Long course training in a short course pool
by Dick Bower
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It has probably happened to you.
You train for months in a 25 yard pool and then enter the summer long course championships. Upon arriving at the meet, you take a glance at the pool. It looks sooooo looooong! You stand at the end of the pool ready to warmup and it looks even longer. Swimming your first length, you reach about halfway and you're ready to flip. No wall! You keep swimming. Still no wall! You keep looking, you keep stroking. Eventually, the wall comes into sight. A few more strokes and you've finally completed your first long course length of the season.
Is there hope for the long course competitor who trains in a short course pool? Yes! I would like to emphasize that the lack of a 50 meter pool does not preclude the possibility of top performances in long course competition. Having coached 36 of my 42 years with no access to a 50 meter pool, my swimmers have done equally well in long and short course competitions. Two of my swimmers have won Senior National championships training only in a 25 yard pool. Some of my swimmers have achieved their best long course times in the Olympic Trials, a long course meet held in the spring, after having trained exclusively in a short course pool for seven months! Often, their times did not improve the following summer after long course training.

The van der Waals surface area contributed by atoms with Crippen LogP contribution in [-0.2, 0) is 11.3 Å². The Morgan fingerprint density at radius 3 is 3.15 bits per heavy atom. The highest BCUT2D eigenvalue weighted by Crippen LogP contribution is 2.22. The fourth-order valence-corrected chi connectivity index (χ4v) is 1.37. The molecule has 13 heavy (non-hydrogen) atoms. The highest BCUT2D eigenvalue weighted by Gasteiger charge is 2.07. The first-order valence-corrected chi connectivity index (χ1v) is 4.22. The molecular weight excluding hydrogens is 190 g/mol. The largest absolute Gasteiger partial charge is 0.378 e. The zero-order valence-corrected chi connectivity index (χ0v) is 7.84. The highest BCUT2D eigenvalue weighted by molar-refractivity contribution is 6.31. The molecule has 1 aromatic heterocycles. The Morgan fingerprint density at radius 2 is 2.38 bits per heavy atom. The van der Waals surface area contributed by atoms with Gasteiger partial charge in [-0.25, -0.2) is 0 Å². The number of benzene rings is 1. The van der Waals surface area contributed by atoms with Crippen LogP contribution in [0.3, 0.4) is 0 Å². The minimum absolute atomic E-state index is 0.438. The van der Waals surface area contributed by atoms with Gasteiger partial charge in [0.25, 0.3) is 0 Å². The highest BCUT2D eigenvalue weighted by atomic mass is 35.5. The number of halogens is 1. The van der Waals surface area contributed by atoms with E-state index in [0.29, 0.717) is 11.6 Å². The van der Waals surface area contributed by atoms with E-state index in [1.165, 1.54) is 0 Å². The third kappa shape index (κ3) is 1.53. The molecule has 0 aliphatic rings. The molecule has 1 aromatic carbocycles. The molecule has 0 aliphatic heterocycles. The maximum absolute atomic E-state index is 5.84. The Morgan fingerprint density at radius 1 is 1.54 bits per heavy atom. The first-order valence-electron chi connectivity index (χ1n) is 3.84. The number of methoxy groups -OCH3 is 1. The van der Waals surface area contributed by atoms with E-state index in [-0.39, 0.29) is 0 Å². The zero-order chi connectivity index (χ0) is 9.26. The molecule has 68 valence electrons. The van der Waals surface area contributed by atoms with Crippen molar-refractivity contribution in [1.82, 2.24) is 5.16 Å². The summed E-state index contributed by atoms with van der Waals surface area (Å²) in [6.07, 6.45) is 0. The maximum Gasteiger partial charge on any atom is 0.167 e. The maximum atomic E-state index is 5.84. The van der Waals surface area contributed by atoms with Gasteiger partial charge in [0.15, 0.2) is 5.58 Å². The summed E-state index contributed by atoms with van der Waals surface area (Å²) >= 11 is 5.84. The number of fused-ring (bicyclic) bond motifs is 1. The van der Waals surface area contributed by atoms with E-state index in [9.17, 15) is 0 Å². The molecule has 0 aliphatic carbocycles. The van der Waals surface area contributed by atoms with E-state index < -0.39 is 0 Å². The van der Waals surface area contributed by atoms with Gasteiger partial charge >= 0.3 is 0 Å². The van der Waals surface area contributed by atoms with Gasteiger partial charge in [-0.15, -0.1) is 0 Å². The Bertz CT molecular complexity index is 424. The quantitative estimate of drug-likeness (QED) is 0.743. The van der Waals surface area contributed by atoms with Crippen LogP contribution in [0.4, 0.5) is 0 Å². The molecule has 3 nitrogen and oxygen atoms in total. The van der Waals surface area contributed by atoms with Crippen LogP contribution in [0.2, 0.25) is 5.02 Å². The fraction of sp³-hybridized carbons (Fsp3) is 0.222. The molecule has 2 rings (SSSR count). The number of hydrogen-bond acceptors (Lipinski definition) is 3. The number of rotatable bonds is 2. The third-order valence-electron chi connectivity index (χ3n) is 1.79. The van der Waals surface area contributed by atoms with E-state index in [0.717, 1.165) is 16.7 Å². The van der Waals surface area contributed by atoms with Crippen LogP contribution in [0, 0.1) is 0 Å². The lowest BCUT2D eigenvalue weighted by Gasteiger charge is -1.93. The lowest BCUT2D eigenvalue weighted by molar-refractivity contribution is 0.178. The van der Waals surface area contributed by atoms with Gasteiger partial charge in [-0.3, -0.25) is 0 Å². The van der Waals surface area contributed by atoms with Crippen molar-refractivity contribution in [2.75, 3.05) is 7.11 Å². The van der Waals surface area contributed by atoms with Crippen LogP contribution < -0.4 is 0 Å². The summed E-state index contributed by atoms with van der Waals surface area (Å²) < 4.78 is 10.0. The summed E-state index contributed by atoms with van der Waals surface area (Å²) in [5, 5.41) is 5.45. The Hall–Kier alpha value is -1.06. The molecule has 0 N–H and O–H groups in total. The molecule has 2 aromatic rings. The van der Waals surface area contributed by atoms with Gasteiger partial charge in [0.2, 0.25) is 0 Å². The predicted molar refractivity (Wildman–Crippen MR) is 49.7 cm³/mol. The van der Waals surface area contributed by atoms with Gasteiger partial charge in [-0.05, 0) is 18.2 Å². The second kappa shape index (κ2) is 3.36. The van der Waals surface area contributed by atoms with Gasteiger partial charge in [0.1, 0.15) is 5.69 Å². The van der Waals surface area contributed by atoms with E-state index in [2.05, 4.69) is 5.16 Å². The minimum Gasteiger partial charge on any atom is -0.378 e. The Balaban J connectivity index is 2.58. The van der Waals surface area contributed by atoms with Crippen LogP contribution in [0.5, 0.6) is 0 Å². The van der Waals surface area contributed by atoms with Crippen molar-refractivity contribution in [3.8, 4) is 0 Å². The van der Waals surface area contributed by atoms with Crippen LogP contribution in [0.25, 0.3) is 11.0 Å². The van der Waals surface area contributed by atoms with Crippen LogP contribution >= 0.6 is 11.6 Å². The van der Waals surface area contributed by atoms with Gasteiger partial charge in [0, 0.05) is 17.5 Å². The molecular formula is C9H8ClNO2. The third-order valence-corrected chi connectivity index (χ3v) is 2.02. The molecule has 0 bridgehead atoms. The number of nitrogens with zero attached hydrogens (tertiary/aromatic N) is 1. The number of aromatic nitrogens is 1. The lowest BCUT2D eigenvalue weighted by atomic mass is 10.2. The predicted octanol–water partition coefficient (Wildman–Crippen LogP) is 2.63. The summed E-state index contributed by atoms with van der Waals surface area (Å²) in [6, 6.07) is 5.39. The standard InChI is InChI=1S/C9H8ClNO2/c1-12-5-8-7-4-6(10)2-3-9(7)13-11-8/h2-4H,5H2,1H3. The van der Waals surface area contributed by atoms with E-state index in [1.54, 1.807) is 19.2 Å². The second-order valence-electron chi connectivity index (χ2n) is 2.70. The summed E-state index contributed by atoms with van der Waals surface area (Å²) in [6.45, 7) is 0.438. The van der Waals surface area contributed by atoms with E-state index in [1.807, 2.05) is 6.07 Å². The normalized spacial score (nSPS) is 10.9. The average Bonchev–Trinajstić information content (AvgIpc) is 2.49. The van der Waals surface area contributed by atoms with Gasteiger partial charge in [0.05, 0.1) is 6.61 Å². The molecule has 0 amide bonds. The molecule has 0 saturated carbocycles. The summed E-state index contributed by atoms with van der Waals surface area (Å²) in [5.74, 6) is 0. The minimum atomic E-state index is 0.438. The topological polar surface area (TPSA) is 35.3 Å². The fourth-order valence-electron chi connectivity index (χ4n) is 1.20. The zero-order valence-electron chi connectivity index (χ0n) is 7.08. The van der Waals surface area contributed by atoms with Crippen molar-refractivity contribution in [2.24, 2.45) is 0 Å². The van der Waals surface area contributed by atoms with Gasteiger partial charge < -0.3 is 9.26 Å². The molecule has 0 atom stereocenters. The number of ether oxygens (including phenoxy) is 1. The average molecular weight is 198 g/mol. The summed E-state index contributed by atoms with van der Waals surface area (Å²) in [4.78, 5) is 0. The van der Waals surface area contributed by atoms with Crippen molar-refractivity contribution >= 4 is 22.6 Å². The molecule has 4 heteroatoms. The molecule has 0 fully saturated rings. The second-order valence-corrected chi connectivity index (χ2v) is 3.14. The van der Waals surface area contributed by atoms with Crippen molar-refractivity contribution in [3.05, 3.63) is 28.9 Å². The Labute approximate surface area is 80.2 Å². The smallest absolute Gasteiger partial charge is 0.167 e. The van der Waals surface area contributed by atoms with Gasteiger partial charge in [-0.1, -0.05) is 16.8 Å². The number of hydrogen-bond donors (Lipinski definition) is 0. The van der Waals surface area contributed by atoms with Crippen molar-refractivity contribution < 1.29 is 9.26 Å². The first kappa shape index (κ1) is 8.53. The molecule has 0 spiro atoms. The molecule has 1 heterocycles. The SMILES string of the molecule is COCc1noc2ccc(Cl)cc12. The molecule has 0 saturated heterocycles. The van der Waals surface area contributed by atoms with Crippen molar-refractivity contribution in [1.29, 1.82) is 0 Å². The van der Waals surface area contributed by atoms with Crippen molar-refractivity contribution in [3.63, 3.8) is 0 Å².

I think that most national and international level coaches would prefer to do at least half of their training in 50 meter pools. However, some coaches have been very successful in preparing swimmers for long course competition while training in shorter pools. George Campbell, who coached in Jacksonville, Florida in the late 1960s, had three world-ranked swimmers on a small team training in a 20 yard pool. One of these swimmers was Katie Ball, national champion breaststroker.
Personally, I would like my swimmers to do half of their year-round training in a 50 meter pool. I feel that only a couple of months of long course training is not effective and sometimes counterproductive, especially for sprinters. For effective training in a 50 meter pool, swimmers need to start long course training no later than May 1 to provide enough time for the build-up and taper. But don't forget that some short, very fast sprints are needed for anaerobic conditioning. Sprinters need this type of conditioning the most, and these sprints are best done in 12 to 25 yard distances. In a long course pool, I would suggest eight-second sprints, returning to the same wall.
There is a difference in the training and in the skills which are required for the long course events. Studies show that long course events are more taxing on the body than their corresponding short course events. It is easy to see that most long course events are ten percent longer than their short course counterparts, but there is more to it than the extra ten percent. Although the 400 and 800 meter freestyle events are comparable to the 500 yard and 1000 yard events, many distance swimmers, whose strength lies in the turns, have less success in 50 meter pools.